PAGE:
By Gerald L. Klerman, Myrna M. Weissman, Bruce J. Rounsaville, Eve S. M. S. Chevron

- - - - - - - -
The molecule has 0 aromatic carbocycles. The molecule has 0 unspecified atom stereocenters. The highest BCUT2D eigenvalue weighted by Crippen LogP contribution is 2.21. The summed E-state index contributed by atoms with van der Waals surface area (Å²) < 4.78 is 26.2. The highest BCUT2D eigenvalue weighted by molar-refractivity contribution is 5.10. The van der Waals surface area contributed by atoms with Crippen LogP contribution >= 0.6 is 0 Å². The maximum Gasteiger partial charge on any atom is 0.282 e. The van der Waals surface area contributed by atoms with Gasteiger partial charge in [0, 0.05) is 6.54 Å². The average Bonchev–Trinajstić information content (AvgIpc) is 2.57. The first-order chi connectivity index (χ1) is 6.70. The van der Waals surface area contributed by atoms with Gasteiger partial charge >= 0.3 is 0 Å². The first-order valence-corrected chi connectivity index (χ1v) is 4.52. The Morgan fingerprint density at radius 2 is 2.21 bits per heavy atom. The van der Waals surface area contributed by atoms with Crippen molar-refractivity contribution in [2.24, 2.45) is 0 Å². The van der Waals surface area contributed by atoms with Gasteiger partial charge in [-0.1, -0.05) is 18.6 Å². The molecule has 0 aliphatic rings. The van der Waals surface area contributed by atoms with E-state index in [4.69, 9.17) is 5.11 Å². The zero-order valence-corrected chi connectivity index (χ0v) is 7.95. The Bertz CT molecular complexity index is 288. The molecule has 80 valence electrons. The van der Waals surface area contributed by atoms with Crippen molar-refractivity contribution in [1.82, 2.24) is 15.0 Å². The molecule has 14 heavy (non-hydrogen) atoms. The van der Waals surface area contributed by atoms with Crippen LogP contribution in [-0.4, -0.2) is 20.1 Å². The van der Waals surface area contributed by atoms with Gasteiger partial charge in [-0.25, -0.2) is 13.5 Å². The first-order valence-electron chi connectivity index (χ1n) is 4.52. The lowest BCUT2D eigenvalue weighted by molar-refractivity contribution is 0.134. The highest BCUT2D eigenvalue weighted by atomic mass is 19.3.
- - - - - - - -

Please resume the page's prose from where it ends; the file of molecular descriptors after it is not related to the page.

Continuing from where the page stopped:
Reflecting the new and exciting trends in the treatment of psychiatric patients, this book presents a model of IPT for clinically depressed patients. Gerald L. Klerman, whose research on depression has made him world renowned, and Myrna M. Weissman, who has written, with Eugene Paykel, an important book on women and depression, have worked with their colleagues to present the empirical basis for their new treatment method. This theory builds on the heritage of Harry Stack Sullivan and John Bowlby and their focus on interpersonal issues and attachment in depression. Research shows that four problem areas predominate: grief, interpersonal disputes, role transitions, and interpersonal deficits. The therapist evaluates the need for medication in addition to interpersonal therapy (IPT) and focuses on the patient's problem area. Acknowledging that these areas are never mutually exclusive, the authors present a clear treatment strategy for each problem area, augmenting their presentation with a discussion of common problems that arise during IPT.